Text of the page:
We’ve also come to realize since we’ve been here that the media skewed our perception of China. The media loves to showcase Beijing’s low air quality, but there are a number of cities in the world where the pollution is actually worse. I am not complaining about all the media attention. If nothing else, the bad publicity has put pressure on China to put policies in place to improve the air quality. But in reality, the most polluted cities are in India, not China. Here and here are two articles that list the most heavily polluted cities in the world.
Life is a balancing act of deciding which risks are worthwhile and which are not. Everything is a gamble. I have no idea what the air quality is doing to our bodies, but I do know that my two children have not missed a day of school this year because of sickness. I know that when we decide to move next time, we could very likely end up in a city with worse air quality than Beijing. And I know that with the insane driving habits here, the most pressing worry on my mind is an injury in a car accident, not the long-term effects of the air quality.
Everything is relative.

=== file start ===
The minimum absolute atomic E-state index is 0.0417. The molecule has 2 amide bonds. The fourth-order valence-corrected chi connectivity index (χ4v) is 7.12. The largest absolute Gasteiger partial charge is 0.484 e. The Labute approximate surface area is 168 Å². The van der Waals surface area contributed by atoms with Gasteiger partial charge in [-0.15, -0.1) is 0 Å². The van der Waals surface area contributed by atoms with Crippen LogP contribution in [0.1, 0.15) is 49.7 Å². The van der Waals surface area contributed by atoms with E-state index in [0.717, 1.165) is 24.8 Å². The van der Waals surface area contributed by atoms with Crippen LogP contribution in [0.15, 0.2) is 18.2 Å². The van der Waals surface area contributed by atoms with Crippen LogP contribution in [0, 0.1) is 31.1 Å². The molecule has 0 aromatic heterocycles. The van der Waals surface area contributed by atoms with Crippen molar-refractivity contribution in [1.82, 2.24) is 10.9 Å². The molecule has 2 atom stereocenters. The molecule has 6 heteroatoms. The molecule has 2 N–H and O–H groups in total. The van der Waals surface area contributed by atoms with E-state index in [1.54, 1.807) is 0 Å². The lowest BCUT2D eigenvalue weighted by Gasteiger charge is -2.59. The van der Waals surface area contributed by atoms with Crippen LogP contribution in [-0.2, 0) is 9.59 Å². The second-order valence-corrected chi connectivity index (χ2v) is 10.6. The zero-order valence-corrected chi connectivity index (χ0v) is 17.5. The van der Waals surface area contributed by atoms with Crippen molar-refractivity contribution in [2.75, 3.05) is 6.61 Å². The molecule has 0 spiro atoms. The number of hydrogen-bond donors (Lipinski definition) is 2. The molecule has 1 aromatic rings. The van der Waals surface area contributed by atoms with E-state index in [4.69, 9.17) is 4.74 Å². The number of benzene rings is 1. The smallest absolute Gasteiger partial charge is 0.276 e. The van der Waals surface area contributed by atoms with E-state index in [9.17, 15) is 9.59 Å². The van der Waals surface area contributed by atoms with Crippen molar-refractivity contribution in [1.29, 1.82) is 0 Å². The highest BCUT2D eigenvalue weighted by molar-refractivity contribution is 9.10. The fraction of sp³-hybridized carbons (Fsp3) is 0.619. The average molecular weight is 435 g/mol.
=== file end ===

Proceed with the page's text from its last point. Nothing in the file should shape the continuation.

As a newbie, I asked a lot of people when I first got here what to expect in regard to the air quality. Answers were varied. Some said things like, “My first year here, it was so bad we were sure we would leave as soon as we could, but it keeps getting better. If that’s the case, we’ll continue to stay.” Others said it didn’t really affect their lives at all. Others said, “You know, it’s all relative. I grew up in L.A. in the 70s. The air was just like it is here now.”
Wherever we are, we take the characteristics of a place and learn how to manage our lives around them (or in spite of them). We learn to deal with all of it—the risks, the benefits, the frustrations, and the perks—and adjust our attitudes and live accordingly.
I remember when I first got here, we were very careful about wearing masks. One day when I was catching a ride to Bible study with one of my friends at the beginning of the year, the AQI wasn’t the greatest, so I put on a mask before I left. When my friend saw me, she smiled a knowing smile. “You newbies and your masks,” she said, “You crack me up.”